Due to red and swollen and shedding tears of left eye, the baby often cried at night, so he was sent to central hospital to receive examination on Jun. 10, 2004. Diagnosis: retinoblastoma of left eye; on Aug. 5, 2004, the baby received enucleation of left eye and implant ocular prosthesis; after implantation, the baby was not affected too much; his vision of right eye: 5.0; clear vision.
On Aug. 20, 2008, the baby was sent to foster family and adjusted to family life soon; he received much love from dad and mom. The baby is docile and likes to study; he likes counting numbers, writing, drawing and he has many hobbies; he can actively help adults with chores such as sweeping floor and move chairs.
Now the child goes to primary school; he is focus in class; he actively asks questions to teachers; his first after school is completing homework; favorite activity: drawing; favorite toy: wooden gun; good at sports; likes running and playing ball; often attends sports meeting on behalf of his school and has gained good performance.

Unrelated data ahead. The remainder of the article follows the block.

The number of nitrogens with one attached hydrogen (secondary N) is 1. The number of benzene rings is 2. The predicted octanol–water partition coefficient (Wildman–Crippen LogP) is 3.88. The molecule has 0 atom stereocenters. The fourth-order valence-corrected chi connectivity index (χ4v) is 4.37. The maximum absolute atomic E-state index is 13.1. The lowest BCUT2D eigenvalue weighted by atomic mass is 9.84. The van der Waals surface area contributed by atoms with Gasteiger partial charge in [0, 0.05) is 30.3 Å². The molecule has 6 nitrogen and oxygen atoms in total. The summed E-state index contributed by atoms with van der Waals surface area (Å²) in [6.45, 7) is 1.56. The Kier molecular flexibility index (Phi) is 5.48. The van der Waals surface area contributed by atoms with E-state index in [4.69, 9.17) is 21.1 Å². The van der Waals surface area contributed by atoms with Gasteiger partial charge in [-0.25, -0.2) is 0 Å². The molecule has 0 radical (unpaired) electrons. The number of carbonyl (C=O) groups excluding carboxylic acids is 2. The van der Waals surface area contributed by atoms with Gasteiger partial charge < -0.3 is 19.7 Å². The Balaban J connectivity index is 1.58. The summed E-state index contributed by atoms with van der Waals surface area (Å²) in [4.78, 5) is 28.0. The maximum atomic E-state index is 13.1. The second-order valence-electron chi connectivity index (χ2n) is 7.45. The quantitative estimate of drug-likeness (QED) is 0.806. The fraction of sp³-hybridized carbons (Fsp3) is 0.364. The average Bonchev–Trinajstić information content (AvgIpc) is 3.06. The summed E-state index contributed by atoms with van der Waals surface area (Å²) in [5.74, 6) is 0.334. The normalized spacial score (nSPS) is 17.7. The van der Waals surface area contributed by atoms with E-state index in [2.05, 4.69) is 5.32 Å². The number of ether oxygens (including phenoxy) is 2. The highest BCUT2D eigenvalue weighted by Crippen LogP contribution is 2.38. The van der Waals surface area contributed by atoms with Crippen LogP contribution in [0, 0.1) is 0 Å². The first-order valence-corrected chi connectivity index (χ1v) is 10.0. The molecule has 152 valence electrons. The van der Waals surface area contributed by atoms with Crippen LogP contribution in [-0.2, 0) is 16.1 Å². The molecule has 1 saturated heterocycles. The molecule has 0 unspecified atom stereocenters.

Social Welfare Institute
May 28, 2014
Salazar, DOB: 4/2004, male, SN: developmental delay?
In September of 2009, Salazar was abandoned and Police searched for birth parents without luck. He was sent to the SWI where they estimated his birth date due to his growth and development.
PE on admission: fairly healthy, mental examination: simple language, difficulty communicating, hard for him to concentrate, low intelligence. Primary diagnosis: development delayed?
On admission, he was 16.5kg in weight, 104cm in height, 51cm in head size and 55cm in chest size. Due to his minimal vocabulary it was hard to communicate with him. Salazar doesn’t like to be in new environments and becomes very secluded. When you stretch hands out to him or talk to him, he is afraid of hiding behind the door or the corner, and covers his face.